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Oracle Acquires Sleepycat

ScuttleMonkey posted more than 8 years ago | from the everyone-getting-a-piece-of-open-source dept.

Databases 403

Deven writes "Computerworld is reporting that Oracle has just acquired Sleepycat Software (makers of the open-source Berkeley DB embedded database) for an undisclosed sum. Having previously acquired Innobase, Oracle is certainly taking a look at diversity."

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May I be the first to say... (4, Funny)

spectre_240sx (720999) | more than 8 years ago | (#14721307)

God Damnit

Re:May I be the first to say... (1, Funny)

Anonymous Coward | more than 8 years ago | (#14721344)

May I be the first to say - I second that!

Interesting .... (5, Interesting)

joe_n_bloe (244407) | more than 8 years ago | (#14721331)

.. o O o ..

Can Oracle's acquisitions be predicted based upon the database backends used with MySQL? What other backends work with MySQL?

Re:Interesting .... (0)

Anonymous Coward | more than 8 years ago | (#14721596)

Microsoft Access! [mysql.com] 0_o

Re:Interesting .... (1)

menkhaura (103150) | more than 8 years ago | (#14721655)

How evil would Microsoft be if Oracle acquired Microsoft? IOW, how evil Oracle is?

Re:Interesting .... (1)

Jamesday (794888) | more than 8 years ago | (#14721757)

At present there are more than twenty storage engines for MySQL, though most aren't distributed by MySQL itself. Quite a few significant users of MySQL have their own engines for special purposes as well.

Why do this? (2, Interesting)

BigZaphod (12942) | more than 8 years ago | (#14721337)

Why buy up all these other database alternatives? The only good reason I can think of is that they are trying to cover all ranges of database needs. I guess that makes sense, but are they going to combine all of these products into one interoperable system and thus destroy the original advantages the previous products had?

Re:Why do this? (1)

Fulcrum of Evil (560260) | more than 8 years ago | (#14721353)

Why buy up all these other database alternatives?

To screw with competitors like Mysql.

Re:Why do this? (1)

Overly Critical Guy (663429) | more than 8 years ago | (#14721528)

Don't blame Oracle (since it's their right to buy software); blame the people selling to Oracle.

Re:Why do this? (1)

jadavis (473492) | more than 8 years ago | (#14721568)

Don't blame Oracle (since it's their right to buy software); blame the people selling to Oracle.

Huh? That doesn't make any sense. It their right to sell to Oracle also.

Why not blame open source software developers who depend heavily on products that they can't control. I'm not saying it's always a bad idea to link to BDB, I'm just saying that if your project can be seriously hurt by the actions of another project, you need to have a plan B.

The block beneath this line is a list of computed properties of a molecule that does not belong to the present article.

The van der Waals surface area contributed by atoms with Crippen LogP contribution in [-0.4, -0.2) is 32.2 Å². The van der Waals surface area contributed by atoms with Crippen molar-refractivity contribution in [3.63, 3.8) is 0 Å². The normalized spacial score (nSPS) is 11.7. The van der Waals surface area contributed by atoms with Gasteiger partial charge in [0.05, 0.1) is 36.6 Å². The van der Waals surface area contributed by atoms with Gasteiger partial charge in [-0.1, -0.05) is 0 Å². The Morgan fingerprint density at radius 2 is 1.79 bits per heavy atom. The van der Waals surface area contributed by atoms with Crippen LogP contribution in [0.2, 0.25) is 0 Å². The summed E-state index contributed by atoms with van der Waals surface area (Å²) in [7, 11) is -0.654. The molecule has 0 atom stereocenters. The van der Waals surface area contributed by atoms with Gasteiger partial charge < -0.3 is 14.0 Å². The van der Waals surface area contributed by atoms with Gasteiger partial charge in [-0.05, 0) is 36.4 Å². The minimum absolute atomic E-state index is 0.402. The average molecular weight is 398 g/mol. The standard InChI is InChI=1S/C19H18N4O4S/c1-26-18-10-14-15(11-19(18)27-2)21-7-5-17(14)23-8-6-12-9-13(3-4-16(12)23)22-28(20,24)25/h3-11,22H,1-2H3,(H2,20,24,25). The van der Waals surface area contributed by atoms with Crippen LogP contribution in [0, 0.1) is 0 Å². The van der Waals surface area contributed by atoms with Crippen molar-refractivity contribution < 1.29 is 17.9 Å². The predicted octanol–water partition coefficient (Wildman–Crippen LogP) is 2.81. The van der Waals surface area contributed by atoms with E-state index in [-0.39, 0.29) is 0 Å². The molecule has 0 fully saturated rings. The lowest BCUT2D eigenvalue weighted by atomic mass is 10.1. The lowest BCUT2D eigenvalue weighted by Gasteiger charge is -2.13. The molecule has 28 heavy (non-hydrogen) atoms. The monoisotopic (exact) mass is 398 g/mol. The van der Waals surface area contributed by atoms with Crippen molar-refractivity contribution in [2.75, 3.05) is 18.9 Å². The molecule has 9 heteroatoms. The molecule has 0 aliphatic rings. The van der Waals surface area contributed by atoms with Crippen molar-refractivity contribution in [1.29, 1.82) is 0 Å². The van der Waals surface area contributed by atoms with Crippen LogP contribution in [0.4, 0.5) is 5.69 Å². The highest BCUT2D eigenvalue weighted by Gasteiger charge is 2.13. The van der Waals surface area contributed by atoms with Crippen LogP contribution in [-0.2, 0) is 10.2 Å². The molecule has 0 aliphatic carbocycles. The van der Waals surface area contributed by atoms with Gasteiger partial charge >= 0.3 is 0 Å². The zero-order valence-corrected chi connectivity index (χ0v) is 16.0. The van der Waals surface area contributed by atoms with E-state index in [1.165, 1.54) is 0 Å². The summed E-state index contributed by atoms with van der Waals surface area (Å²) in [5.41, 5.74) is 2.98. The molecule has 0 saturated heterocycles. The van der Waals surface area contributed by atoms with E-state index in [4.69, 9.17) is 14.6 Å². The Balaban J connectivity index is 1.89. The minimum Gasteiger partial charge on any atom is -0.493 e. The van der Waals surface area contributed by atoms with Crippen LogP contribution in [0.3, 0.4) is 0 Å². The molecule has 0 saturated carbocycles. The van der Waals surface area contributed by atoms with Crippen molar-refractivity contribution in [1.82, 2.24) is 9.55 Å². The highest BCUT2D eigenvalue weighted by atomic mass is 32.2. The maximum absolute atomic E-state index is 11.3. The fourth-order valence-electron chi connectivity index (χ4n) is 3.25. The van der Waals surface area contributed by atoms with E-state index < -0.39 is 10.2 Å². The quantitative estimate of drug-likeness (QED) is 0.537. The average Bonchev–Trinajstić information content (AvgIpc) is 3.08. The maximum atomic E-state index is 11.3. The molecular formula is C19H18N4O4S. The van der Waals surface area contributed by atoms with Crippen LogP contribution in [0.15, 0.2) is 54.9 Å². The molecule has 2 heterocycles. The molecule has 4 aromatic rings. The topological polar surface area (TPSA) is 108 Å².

Re:Why do this? (2)

larry bagina (561269) | more than 8 years ago | (#14721681)

Berkeley DB was, is , and will always be open source. The Cat is out of the bag, and it's not going back in. I say hurray to Sleepy Cat: The open source world has a database and they got an undisclosed bonus for all their work.

Re:Why do this? (1)

Jamesday (794888) | more than 8 years ago | (#14721767)

So fork BDB - that's your right for open source software. :) If this bothers people, that's what will happen. The right to fork is a significant guarantee of long-term availability.

Re:Why do this? (0)

Anonymous Coward | more than 8 years ago | (#14721728)

TimesTen was considered the fastest in-memory DB in the financial software industry. Oracle bought it, and stuffed it with Java, and other usual Oracle thingies. like JDBC and Web based administration etc.. I haven't tried it since, but I will not be surprised if its benchmarks are comparable to Microsoft Access.

Re:Why do this? (4, Insightful)

jadavis (473492) | more than 8 years ago | (#14721768)

There are two important decisions that I think are relevent:

(1) Oracle bought not one, but TWO mysql backends, which happened to be both of their transactional backends.
(2) MySQL AB licenses the client libraries under the GPL.

The only conclusion that I can come to from either of those is control.

MySQL AB needed control over their MySQL database, and so they restricted the distribution of the client libraries. You can argue about what licenses are acceptable for libraries in general, but for a client-server program, it is very strange to restrict the distribution of the client libraries. The decision therefore must have been deliberate, and made for a business reason. That reason is control.

And Oracle obviously made a business decision. There was question about the motives after buying Innobase, but those questions are now answered when they purchased the only remaining candidate for a transactional storage engine for the MySQL commercial product.

So here we have Oracle which clearly thinks they have control over MySQL AB, and MySQL AB which clearly thinks they have control over the MySQL database. For that to be false you would have to assume that one of those companies made a serious error in their business decision. So, Oracle now has some substantial degree of control over MySQL database.

To prevent Oracle from exercising this control, we need to
(1) fork the MySQL database
(2) do a cleanroom reverse engineering of the client libraries and make them LGPL/whatever (in order to keep current commercial MySQL users in business)